Kenzo Takada, the designer whose exuberant prints helped bring Japanese fashion to the world, died on Sunday at a hospital in Paris. He was 81.

The cause was complications of the novel coronavirus, a spokeswoman for the designer said, adding that he had been sick for a few weeks.

Known for his beaming smile and mischievous sense of fun — one of his more famous sayings was “fashion is like eating, you shouldn’t stick with the same menu” — Mr. Takada, who was generally referred to only as Kenzo, shook up the established French fashion world after arriving from Japan in 1964.

“Fashion is not for the few — it is for all the people,” he told The New York Times in 1972. “It should not be too serious.”

Though he initially planned to stay in Paris only six months, he ended up living there for 56 years, and his work opened doors not only for the highly influential Japanese designers who came after him, such as Yohji Yamamoto and Rei Kawakubo, but also created a new kind of mix-and-match aesthetic that crossed borders, colors and cultures, embraced diversity, and influenced a generation.

“Kenzo Takada was a very special figure in the Parisian fashion world,” said Olivier Gabet, director of the Musée des Arts Décoratifs, the applied arts arm of the Louvre. “So many people who disliked or hated each other very often did agree on the fact they loved him.”

Jonathan Bouchet Manheim, Mr. Takada’s partner in the lifestyle firm K3, said, “He imagined a new artistic and colorful story, combining East and West — his native Japan and his life in Paris.”

Born in Himeji, Japan, on Feb. 27, 1939, one of seven children of Kenji and Shizu Takada, who ran a hotel, Mr. Takada became interested in design after reading his sisters’ fashion magazines.

Though he studied literature at Kobe University to please his parents, who did not approve of the idea of a career in fashion, he later dropped out and applied to Bunka Fashion College in Tokyo, where he became one of the first male students.

In 1960, he won the Soen Prize, an award given by the prestigious Japanese fashion magazine Soen, and began his career designing girls clothing for the Sanai department store. His life changed, however, when, in preparation for the Tokyo Olympics in 1964, his apartment block was torn down and he was given 10 months rent in compensation.

He used the money to travel to France by boat, passing through Singapore, Bombay and Spain, before ultimately landing in the French capital, where he rented a room near the Place de Clichy for 9 francs a day.

He began selling sketches to designers such as Louis Feraud, and by 1970 was able to open his first store, which he renovated himself, in the Galerie Vivienne. Inspired by Henri Rousseau, he painted the walls with wild florals and called the boutique, where he also held his first show, “Jungle Jap.” (The name was somewhat controversial, and Mr. Takada later rechristened his company Kenzo.)

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Credit…Joel Saget/Agence France-Presse — Getty Images

“When I opened my shop, I thought there was no point in me doing what French designers were doing, because I couldn’t do that,” Mr. Takada told The South China Morning Post in 2019. “So I did things my own way in order to be different, and I used kimono fabrics and other influences.”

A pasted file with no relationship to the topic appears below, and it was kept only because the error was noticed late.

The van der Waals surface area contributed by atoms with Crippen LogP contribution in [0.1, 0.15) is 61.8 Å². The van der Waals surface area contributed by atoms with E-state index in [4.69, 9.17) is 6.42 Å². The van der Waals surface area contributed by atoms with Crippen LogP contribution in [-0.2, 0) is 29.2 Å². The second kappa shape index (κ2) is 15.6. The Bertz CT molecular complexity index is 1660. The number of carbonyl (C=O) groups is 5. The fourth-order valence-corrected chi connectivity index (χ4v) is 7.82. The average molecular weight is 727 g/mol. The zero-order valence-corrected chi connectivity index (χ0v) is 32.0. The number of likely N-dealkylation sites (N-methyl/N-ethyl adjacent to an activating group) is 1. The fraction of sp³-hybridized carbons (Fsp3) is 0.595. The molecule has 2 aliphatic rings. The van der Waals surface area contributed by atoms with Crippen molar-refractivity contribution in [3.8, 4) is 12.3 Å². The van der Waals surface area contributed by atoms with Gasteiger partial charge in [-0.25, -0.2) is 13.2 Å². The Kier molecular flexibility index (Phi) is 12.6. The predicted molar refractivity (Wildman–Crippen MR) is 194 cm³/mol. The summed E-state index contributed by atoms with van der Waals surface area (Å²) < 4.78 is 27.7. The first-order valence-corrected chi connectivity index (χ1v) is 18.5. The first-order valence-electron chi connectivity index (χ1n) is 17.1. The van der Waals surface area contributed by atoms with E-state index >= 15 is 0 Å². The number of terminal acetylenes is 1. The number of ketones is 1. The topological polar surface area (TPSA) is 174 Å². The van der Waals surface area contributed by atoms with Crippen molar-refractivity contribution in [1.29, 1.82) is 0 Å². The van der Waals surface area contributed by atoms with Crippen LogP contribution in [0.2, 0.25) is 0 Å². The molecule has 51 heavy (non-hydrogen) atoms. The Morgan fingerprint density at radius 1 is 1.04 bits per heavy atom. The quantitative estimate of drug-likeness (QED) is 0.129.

The joyfully chaotic and oversize designs, made to liberate the body, not restrict it or reshape it, often free from zippers and other closures, landed on the cover of Elle, and inside the pages of American Vogue.

“His first fashion shows were memorable,” Mr. Gabet said. “Light and playful, with models more dancing and walking than presenting clothes, faraway from the hierarchical vision of French couture.”

Known for his sense of fun, Mr. Takada — who disliked being known as a “Japanese designer” since he considered himself a “fashion designer” first — staged shows in a circus tent, and with himself riding an elephant. They were “legendary, and the toughest ticket in town,” said Gene Pressman, former co-chief executive of Barneys. “He was a cult figure for the young and young-hearted.”

Mr. Takada introduced men’s wear in 1983, a jeans line in 1986 and perfume in 1988, but by 1993, struggling after his life partner died and his business partner had a stroke, Mr. Takada decided to sell his company to LVMH Moët Hennessy Louis Vuitton, the French fashion conglomerate, for approximately $80 million. Though he initially stayed on as the designer, in 1999, he had had enough and decided to step away from fashion, with its increasingly frenetic pace and commercial demands.

“Everything has changed, from the way we make clothes to the way information spreads and how many seasons there are now,” he said to The South China Morning Post.

Though Kenzo, the brand, continued under a series of different designers — including the team of Humberto Leon and Carol Lim, who brought back Mr. Takada’s signature trendsetting tiger, and the current artistic director, Felipe Oliveira Baptista — Kenzo, the man, explored other creative avenues.

He designed costumes for the opera, created the Japanese Olympic uniforms in 2004, painted, and created a new homewares collection. He opened his archives for a coffee table tome of his work released in February 2019, “Kenzo Takada,” combining sketches, diary excerpts, letters and photographs.

That Mr. Takada died in the middle of a Paris Fashion Week that has been struggling to go on despite the pandemic, with a smattering of live shows at highly reduced capacity and mask-wearing attendees, seemed symbolic.

“FAREWELL MASTER,” Mr. Baptista wrote on Instagram.“His amazing energy, kindness, talent and smile were contagious. His kindred spirit will live forever.”

He is survived by his family in Japan, a spokeswoman said.